We Need a Little Springtime

In my part of the world, the spring equinox took place yesterday at exactly 5:29 a.m. It excites me to think of the new growth, emerging beauty, and resurgence of life that it brings. I want to stand in the sun and let it warm me from the outside in.

Springtime is a season of earth that mirrors the spiritual transformation of Lent. The Scriptures speak of those whose hearts have been “turned away from the Lord” and are like “barren bushes in the wasteland that enjoy no change of season.” Imagine what it would be to have no rhythm of seasons, to never have spring!  

With effort, we can move out of spiritual barrenness. Whatever seems dead in us—might it be enthusiasm, kindness, hope?—-if tended and pruned, will begin to blossom again. As we move through these weeks of Lent, it’s very helpful to consciously choose practices that open us to conversion.  Jesus invites us to this springtime of the soul which we all need.

With St. Angela at the Cross

From the first time I saw this icon of St. Angela at the foot of the cross I was drawn to it. While others in the piece are repelled, restrained or fearful, Angela approaches, falls to her knees and adores the Crucified One. I imagine Angela pouring out her heart to Jesus.

Here’s a suggestion for prayer today and throughout the remaining weeks of Lent. Consider it a form of visio divina—a method of praying with art or other media. Sit quietly and let your imagination lead you to Angela’s side. Simply gaze at this icon while listening to the song Prayer Before the Cross by John Michael Talbot.

 

Be Still

Winds were strong in Joplin, Missouri yesterday. It’s my first time here, and I couldn’t help but think of the deadly and costly tornado that struck this city in 2011. I also thought the blustery winds were a good metaphor for life today.  National and world events explode daily into violent storms; people’s lives change in an instant.  In the midst of it all, God continues to whisper, “Be still and know that I am God.”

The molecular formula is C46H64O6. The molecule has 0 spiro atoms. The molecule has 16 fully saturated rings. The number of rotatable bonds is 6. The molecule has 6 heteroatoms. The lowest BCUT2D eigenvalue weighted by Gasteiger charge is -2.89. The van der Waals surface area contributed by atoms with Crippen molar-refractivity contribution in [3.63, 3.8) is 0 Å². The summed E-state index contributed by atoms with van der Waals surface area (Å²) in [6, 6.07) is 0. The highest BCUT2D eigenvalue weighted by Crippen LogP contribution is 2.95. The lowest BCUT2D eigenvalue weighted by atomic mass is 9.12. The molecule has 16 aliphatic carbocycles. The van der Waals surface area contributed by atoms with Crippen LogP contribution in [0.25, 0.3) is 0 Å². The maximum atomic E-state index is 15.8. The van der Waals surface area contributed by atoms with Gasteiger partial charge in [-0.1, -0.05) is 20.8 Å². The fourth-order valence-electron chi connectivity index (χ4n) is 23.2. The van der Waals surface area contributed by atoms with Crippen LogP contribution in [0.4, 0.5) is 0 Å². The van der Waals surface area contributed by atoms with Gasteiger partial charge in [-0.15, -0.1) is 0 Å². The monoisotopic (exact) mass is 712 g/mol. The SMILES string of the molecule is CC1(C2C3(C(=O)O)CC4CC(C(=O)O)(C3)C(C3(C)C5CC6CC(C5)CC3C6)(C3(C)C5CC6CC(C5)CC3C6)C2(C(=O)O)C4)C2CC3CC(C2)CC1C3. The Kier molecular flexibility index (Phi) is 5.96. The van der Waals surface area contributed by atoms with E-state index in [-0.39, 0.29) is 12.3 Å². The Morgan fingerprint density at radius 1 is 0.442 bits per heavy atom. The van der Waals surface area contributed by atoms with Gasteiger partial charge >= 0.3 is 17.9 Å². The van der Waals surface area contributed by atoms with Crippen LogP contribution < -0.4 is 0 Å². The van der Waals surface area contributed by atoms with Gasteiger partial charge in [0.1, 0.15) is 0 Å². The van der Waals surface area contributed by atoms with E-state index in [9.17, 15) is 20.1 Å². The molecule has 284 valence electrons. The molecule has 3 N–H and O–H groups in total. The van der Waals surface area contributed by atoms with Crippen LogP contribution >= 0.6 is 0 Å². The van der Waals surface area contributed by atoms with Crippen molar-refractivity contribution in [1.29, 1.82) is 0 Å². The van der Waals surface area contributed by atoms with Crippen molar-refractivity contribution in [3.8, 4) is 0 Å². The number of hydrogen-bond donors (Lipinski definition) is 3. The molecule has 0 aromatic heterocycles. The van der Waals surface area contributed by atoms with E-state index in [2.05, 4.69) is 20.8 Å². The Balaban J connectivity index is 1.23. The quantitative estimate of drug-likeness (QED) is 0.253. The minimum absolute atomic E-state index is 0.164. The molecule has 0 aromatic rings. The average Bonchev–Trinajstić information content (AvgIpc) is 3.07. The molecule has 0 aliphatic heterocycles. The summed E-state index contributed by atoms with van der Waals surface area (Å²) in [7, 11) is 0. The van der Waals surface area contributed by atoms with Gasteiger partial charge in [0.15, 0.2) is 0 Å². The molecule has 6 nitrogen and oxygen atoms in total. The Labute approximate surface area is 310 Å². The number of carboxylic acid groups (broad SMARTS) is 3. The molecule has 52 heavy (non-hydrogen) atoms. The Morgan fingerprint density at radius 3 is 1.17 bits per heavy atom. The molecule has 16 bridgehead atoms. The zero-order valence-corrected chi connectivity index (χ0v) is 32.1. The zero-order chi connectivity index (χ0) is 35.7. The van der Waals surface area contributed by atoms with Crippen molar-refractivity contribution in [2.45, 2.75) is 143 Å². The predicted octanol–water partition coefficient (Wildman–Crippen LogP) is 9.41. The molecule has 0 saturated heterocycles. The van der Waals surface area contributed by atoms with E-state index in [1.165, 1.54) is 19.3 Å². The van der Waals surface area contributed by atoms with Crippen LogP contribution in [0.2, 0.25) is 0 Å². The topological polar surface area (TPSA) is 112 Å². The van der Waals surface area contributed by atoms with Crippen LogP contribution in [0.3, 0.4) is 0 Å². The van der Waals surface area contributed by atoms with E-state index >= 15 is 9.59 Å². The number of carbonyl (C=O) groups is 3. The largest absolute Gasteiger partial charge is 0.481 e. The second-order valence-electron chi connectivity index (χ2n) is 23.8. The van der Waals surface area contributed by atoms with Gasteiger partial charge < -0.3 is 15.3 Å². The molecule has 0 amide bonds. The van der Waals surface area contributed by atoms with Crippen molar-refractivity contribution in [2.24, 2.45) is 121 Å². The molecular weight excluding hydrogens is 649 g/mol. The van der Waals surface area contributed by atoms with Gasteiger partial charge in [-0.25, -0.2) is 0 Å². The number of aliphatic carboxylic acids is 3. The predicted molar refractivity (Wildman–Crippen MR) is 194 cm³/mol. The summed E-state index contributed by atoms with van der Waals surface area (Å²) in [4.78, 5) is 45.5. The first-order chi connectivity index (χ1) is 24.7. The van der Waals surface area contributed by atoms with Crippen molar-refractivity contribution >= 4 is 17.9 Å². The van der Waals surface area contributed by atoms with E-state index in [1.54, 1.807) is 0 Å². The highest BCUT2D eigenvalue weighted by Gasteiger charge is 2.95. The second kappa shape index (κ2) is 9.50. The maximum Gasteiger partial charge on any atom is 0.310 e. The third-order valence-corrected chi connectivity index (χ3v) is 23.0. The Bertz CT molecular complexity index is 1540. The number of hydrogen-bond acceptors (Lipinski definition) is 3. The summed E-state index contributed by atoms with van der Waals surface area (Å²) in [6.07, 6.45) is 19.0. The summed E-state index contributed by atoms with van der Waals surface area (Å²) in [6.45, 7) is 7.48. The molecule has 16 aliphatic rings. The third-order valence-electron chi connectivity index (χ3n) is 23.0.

So it is these days that we encourage students making the Busy Person Retreat at Missouri Southern State University to Breathe, just breathe” as Jonny Diaz sings. Rest a few moments at the feet of Jesus and let him calm the chaos of daily life. Find the integration and meaning you seek in this friend who says, “I am the way and the truth and the life.” Breathe, be still, listen—these are practices that are perfect for Lent and for every season.

At Lent’s Doorstep

We stand on Lent’s doorstep. Yes, today is Mardi Gras—a day of parties and feasting. But when tomorrow dawns we begin our Lenten journey. I recently came across this quote from Pope Francis: “Lent comes providentially to reawaken us, to shake us from our lethargy.” The image of being shaken from lethargy is a strong one. It seems as if so much has gone on—and continues to happen—to shake me from my lethargy. Can there possibly be more? Can I handle any more?

Our regular Backlit readers know that we share Lenten resources here as a help for prayer. Here are a few that you might find helpful. If you know of others, please share them with us.bible-cross-paper_1

Smiling in Ireland

img_6448I’ve been in Ireland for 2 weeks, and my heart’s been smiling since I landed. Sent to visit the Irish Ursulines, I have the privilege and gift of meeting our sisters in 8 different locations.  Travels to Dublin and Sligo, Shannonbridge, Thurles, Waterford, Cork, plus 2 places in Wales keep me on the move, but the countryside and seacoasts along the way could not be more beautiful.  Sheep grazing in fields and quaint little towns are better than any photos I’ve seen.  And in each Ursuline house, there is gracious welcome, good Irish wit, introductions to colleagues and villagers, and the joy of sharing St. Angela’s spirit and Ursuline mission.

Here’s a little blessing prayer I’ve picked up that you can pray with me:

Arise with me in the morning; travel with me through each day. Welcome me on my arrival; God be with me all the way.